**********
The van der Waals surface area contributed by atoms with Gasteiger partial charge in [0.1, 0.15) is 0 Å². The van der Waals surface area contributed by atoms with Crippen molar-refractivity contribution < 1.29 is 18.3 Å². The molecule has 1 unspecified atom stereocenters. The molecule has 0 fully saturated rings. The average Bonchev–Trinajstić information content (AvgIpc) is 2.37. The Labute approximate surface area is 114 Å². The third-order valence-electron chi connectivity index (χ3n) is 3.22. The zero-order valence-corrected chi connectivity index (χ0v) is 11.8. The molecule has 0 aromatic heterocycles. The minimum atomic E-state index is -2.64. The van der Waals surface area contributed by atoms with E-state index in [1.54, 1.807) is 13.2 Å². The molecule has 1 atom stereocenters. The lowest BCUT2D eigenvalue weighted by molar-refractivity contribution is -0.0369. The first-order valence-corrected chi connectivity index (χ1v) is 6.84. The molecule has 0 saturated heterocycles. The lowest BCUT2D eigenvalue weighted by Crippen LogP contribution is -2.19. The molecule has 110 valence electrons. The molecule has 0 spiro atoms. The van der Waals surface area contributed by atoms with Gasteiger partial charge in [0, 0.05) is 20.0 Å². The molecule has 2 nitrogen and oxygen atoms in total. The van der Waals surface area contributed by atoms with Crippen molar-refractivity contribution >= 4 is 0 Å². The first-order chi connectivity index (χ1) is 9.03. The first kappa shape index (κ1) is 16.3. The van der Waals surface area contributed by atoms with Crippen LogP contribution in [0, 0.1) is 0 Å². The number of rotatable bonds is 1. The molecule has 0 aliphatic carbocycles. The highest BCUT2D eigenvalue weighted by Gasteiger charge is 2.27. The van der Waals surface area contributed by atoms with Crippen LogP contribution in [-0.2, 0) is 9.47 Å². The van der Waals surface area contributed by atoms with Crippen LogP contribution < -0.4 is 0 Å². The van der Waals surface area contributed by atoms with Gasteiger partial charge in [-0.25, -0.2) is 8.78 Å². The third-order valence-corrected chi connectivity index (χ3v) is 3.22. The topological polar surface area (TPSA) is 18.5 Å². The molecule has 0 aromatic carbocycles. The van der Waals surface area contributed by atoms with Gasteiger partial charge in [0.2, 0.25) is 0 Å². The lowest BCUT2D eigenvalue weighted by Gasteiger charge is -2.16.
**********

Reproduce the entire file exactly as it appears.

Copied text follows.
The van der Waals surface area contributed by atoms with Gasteiger partial charge in [0.1, 0.15) is 0 Å². The van der Waals surface area contributed by atoms with Crippen molar-refractivity contribution < 1.29 is 18.3 Å². The molecule has 1 unspecified atom stereocenters. The molecule has 0 fully saturated rings. The average Bonchev–Trinajstić information content (AvgIpc) is 2.37. The Labute approximate surface area is 114 Å². The third-order valence-electron chi connectivity index (χ3n) is 3.22. The zero-order valence-corrected chi connectivity index (χ0v) is 11.8. The molecule has 0 aromatic heterocycles. The minimum atomic E-state index is -2.64. The van der Waals surface area contributed by atoms with E-state index in [1.54, 1.807) is 13.2 Å². The molecule has 1 atom stereocenters. The lowest BCUT2D eigenvalue weighted by molar-refractivity contribution is -0.0369. The first-order valence-corrected chi connectivity index (χ1v) is 6.84. The molecule has 0 saturated heterocycles. The lowest BCUT2D eigenvalue weighted by Crippen LogP contribution is -2.19. The molecule has 110 valence electrons. The molecule has 0 spiro atoms. The van der Waals surface area contributed by atoms with Gasteiger partial charge in [0, 0.05) is 20.0 Å². The molecule has 2 nitrogen and oxygen atoms in total. The van der Waals surface area contributed by atoms with Crippen molar-refractivity contribution >= 4 is 0 Å². The first-order chi connectivity index (χ1) is 9.03. The first kappa shape index (κ1) is 16.3. The van der Waals surface area contributed by atoms with Crippen LogP contribution in [0, 0.1) is 0 Å². The number of rotatable bonds is 1. The molecule has 0 aliphatic carbocycles. The highest BCUT2D eigenvalue weighted by Gasteiger charge is 2.27. The van der Waals surface area contributed by atoms with Crippen LogP contribution in [-0.2, 0) is 9.47 Å². The van der Waals surface area contributed by atoms with Crippen LogP contribution < -0.4 is 0 Å². The van der Waals surface area contributed by atoms with Gasteiger partial charge in [-0.25, -0.2) is 8.78 Å². The third-order valence-corrected chi connectivity index (χ3v) is 3.22. The topological polar surface area (TPSA) is 18.5 Å². The molecule has 0 aromatic carbocycles. The van der Waals surface area contributed by atoms with Gasteiger partial charge in [0.2, 0.25) is 0 Å². The lowest BCUT2D eigenvalue weighted by Gasteiger charge is -2.16.